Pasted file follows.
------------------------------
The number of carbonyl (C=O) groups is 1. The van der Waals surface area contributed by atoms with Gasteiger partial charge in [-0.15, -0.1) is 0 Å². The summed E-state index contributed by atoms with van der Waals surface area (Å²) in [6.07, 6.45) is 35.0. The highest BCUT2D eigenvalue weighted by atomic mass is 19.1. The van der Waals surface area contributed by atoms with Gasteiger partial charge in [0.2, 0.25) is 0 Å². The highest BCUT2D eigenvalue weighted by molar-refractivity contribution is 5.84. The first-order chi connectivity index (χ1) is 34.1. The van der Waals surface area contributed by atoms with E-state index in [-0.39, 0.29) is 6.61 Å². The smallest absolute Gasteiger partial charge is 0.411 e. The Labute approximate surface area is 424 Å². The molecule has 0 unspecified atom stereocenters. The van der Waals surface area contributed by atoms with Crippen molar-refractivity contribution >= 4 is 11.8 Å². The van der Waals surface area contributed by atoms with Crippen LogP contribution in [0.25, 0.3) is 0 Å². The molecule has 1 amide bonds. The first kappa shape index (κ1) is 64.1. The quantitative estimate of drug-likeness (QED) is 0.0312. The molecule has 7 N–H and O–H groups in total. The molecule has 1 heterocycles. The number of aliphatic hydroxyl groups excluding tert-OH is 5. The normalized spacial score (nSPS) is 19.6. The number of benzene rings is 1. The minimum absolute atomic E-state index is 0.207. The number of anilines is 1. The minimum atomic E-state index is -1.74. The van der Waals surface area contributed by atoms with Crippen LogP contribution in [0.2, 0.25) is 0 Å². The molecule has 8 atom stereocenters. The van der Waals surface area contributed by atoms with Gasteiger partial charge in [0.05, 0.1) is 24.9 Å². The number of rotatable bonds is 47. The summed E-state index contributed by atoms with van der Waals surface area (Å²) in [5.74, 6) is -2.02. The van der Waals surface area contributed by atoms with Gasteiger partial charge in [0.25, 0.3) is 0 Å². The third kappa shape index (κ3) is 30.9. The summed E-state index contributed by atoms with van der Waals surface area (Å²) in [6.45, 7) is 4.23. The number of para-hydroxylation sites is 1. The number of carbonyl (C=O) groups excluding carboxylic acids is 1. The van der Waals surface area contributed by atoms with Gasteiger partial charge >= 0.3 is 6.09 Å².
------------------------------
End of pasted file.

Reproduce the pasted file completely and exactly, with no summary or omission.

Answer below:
The number of carbonyl (C=O) groups is 1. The van der Waals surface area contributed by atoms with Gasteiger partial charge in [-0.15, -0.1) is 0 Å². The summed E-state index contributed by atoms with van der Waals surface area (Å²) in [6.07, 6.45) is 35.0. The highest BCUT2D eigenvalue weighted by atomic mass is 19.1. The van der Waals surface area contributed by atoms with Gasteiger partial charge in [0.2, 0.25) is 0 Å². The highest BCUT2D eigenvalue weighted by molar-refractivity contribution is 5.84. The first-order chi connectivity index (χ1) is 34.1. The van der Waals surface area contributed by atoms with E-state index in [-0.39, 0.29) is 6.61 Å². The smallest absolute Gasteiger partial charge is 0.411 e. The Labute approximate surface area is 424 Å². The molecule has 0 unspecified atom stereocenters. The van der Waals surface area contributed by atoms with Crippen molar-refractivity contribution >= 4 is 11.8 Å². The van der Waals surface area contributed by atoms with Crippen LogP contribution in [0.25, 0.3) is 0 Å². The molecule has 1 amide bonds. The first kappa shape index (κ1) is 64.1. The quantitative estimate of drug-likeness (QED) is 0.0312. The molecule has 7 N–H and O–H groups in total. The molecule has 1 heterocycles. The number of aliphatic hydroxyl groups excluding tert-OH is 5. The normalized spacial score (nSPS) is 19.6. The number of benzene rings is 1. The minimum absolute atomic E-state index is 0.207. The number of anilines is 1. The minimum atomic E-state index is -1.74. The van der Waals surface area contributed by atoms with Crippen LogP contribution in [0.2, 0.25) is 0 Å². The molecule has 8 atom stereocenters. The van der Waals surface area contributed by atoms with Gasteiger partial charge in [0.05, 0.1) is 24.9 Å². The number of rotatable bonds is 47. The summed E-state index contributed by atoms with van der Waals surface area (Å²) in [5.74, 6) is -2.02. The van der Waals surface area contributed by atoms with Gasteiger partial charge in [0.25, 0.3) is 0 Å². The third kappa shape index (κ3) is 30.9. The summed E-state index contributed by atoms with van der Waals surface area (Å²) in [6.45, 7) is 4.23. The number of para-hydroxylation sites is 1. The number of carbonyl (C=O) groups excluding carboxylic acids is 1. The van der Waals surface area contributed by atoms with Gasteiger partial charge >= 0.3 is 6.09 Å².